Internal and external walls (moisture from the ground)
5.4Any internal or external wall will meet the requirement if a damp proof course is provided.
5.5An internal or external wall will meet the requirement if it is built as follows (unless it is subject to groundwater pressure, in which case see the Alternative approach - paragraph 5.6):
5.6The requirement can also be met by following the relevant recommendations of Clauses 4 and 5 of BS 8215:1991101. BS 8102:1990102includes recommendations for walls subject to groundwater pressure including basement walls.
External walls (moisture from the outside)
5.7As well as giving protection against moisture from the ground, an external wall should give protection against precipitation. This protection can be given by a solid wall of sufficient thickness (see paragraphs 5.8 to 5.11), or by a cavity wall (see paragraphs 5.12 to 5.18), or by an impervious or weather-resisting cladding (see paragraphs 5.19 to 5.28).
Solid external walls
5.8Any solid wall will meet the requirement if it will hold moisture arising from rain and snow until it can be released in a dry period without penetrating to the inside of the building, or causing damage to the building. The wall thickness will depend on the type of brick and block and on the severity of wind-driven rain. A method of describing the exposure to wind-driven rain is given in BS 8104:1992103; see also BS 5628-3:2001104.
5.9A solid external wall in conditions of very severe exposure should be protected by external impervious cladding, but in conditions of severe exposure may be built as follows:
brickwork or stonework at least 328mm thick, dense aggregate concrete blockwork at least 250mm thick, or lightweight aggregate or aerated autoclaved concrete blockwork at least 215mm thick; and
rendering: the exposed face of the bricks or blocks should be rendered or be given no less protection. Rendering should be in two coats with a total thickness of at least 20mm and should have a scraped or textured finish. The strength of the mortar should be compatible with the strength of the bricks or blocks. The joints, if the wall is to be rendered, should be raked out to a depth of at least 10mm. Further guidance is given in BS EN 998:2003105. The rendering mix should be one part of cement, one part of lime and six parts of well graded sharp sand (nominal mix 1:1:6) unless the blocks are of dense concrete aggregate, in which case the mix may be 1:0.5:4. BS 5262:1991106 includes recommendations for a wider range of mixes according to the severity of exposure and the type of brick or block. Premixed and proprietary renders should be used in accordance with the manufacturer's instructions;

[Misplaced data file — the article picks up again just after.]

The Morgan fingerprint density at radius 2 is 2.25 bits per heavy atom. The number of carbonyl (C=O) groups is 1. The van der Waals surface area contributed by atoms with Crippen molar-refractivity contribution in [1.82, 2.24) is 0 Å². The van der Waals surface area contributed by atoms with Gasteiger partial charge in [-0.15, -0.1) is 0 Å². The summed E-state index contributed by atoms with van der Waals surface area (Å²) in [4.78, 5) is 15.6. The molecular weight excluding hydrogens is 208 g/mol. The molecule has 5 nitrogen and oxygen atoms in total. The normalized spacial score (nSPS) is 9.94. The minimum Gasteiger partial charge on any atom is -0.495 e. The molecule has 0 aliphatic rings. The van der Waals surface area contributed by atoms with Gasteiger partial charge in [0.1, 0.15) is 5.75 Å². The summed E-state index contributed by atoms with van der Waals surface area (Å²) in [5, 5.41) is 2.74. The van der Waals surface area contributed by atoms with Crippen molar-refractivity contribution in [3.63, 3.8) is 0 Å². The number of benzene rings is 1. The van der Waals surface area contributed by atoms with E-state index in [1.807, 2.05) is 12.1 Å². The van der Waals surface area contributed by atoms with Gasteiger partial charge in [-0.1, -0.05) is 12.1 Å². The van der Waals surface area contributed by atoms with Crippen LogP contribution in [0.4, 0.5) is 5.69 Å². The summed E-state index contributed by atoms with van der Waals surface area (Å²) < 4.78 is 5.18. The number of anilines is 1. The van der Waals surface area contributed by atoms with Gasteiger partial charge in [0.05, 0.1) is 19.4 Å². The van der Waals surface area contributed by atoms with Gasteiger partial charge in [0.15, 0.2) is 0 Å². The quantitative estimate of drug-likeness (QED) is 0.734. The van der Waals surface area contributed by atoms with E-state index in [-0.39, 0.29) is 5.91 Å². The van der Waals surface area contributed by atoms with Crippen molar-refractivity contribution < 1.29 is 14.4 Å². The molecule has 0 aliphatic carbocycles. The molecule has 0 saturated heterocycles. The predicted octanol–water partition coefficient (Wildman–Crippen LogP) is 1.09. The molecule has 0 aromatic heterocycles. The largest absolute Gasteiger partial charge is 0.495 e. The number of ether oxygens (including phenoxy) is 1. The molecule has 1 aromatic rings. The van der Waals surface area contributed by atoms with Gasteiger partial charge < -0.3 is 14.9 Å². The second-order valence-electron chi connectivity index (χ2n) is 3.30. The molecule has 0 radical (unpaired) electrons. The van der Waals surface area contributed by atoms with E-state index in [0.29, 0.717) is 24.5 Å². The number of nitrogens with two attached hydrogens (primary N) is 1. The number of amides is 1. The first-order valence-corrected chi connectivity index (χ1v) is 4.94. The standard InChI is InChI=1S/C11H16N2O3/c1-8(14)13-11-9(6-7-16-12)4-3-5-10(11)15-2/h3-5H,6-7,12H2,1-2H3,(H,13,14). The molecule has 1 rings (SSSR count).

protection should be provided where the top of walls, etc. would otherwise be unprotected (see Diagram 10). Unless the protection and joints will be a complete barrier to moisture, a damp-proof course should also be provided;
damp-proof courses, cavity trays and closers should be provided and designed to ensure that water drains outwards:
where the downward flow will be interrupted by an obstruction, such as some types of lintel; and
under openings, unless there is a sill and the sill and its joints will form a complete barrier; and
at abutments between walls and roofs.
5.10Insulation. A solid external wall may be insulated on the inside or on the outside. Where it is on the inside a cavity should be provided to give a break in the path for moisture and where it is on the outside it should provide some resistance to the ingress of moisture to ensure the wall remains relatively dry (see Diagram 11).
5.11The requirement can also be met by following the relevant recommendations of BS 5628-3:2001107. The code describes alternative constructions to suit the severity of the exposure and the type of brick or block.
Cavity external walls
5.12Any external cavity wall will meet the requirement if the outer leaf is separated from the inner leaf by a drained air space, or in any other way which will prevent precipitation from being carried to the inner leaf.
5.13The construction of a cavity external wall could include:
5.14The requirement can also be met by following the relevant recommendations of BS 5628-3:2001108. The code describes factors affecting rain penetration of cavity walls.
5.15A full or partial fill insulating material may be placed in the cavity between the outer leaf and an inner leaf of masonry subject to the following conditions:
The suitability of a wall for installing insulation into the cavity should be determined either by reference to the map in Diagram 12 and the associated Table 4 or following the calculation or assessment procedure in current British or CEN standards. When partial fill materials are to be used, the residual cavity should not be less than 50mm nominal; and
A rigid (board or batt) thermal insulating material built into the wall should be the subject of current certification from an appropriate body or a European Technical Approval and the work should be carried out in accordance with the requirements of that document; or